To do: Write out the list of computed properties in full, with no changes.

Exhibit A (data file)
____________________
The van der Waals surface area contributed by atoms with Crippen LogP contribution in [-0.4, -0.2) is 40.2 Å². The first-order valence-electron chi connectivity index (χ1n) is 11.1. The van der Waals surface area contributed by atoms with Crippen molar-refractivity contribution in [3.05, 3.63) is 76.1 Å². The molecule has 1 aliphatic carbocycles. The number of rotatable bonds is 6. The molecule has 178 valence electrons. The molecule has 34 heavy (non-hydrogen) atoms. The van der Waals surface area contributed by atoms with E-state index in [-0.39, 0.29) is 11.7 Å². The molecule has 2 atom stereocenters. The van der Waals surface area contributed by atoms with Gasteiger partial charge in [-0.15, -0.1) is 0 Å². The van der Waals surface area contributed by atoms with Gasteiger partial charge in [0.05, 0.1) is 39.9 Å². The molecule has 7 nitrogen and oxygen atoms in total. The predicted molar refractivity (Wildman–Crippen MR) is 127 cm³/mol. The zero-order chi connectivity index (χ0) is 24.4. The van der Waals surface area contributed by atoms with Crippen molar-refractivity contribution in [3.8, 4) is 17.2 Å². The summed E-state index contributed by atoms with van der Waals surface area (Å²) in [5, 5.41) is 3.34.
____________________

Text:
The van der Waals surface area contributed by atoms with Crippen LogP contribution in [-0.4, -0.2) is 40.2 Å². The first-order valence-electron chi connectivity index (χ1n) is 11.1. The van der Waals surface area contributed by atoms with Crippen molar-refractivity contribution in [3.05, 3.63) is 76.1 Å². The molecule has 1 aliphatic carbocycles. The number of rotatable bonds is 6. The molecule has 178 valence electrons. The molecule has 34 heavy (non-hydrogen) atoms. The van der Waals surface area contributed by atoms with E-state index in [-0.39, 0.29) is 11.7 Å². The molecule has 2 atom stereocenters. The van der Waals surface area contributed by atoms with Gasteiger partial charge in [-0.15, -0.1) is 0 Å². The van der Waals surface area contributed by atoms with Gasteiger partial charge in [0.05, 0.1) is 39.9 Å². The molecule has 7 nitrogen and oxygen atoms in total. The predicted molar refractivity (Wildman–Crippen MR) is 127 cm³/mol. The zero-order chi connectivity index (χ0) is 24.4. The van der Waals surface area contributed by atoms with Crippen molar-refractivity contribution in [3.8, 4) is 17.2 Å². The summed E-state index contributed by atoms with van der Waals surface area (Å²) in [5, 5.41) is 3.34.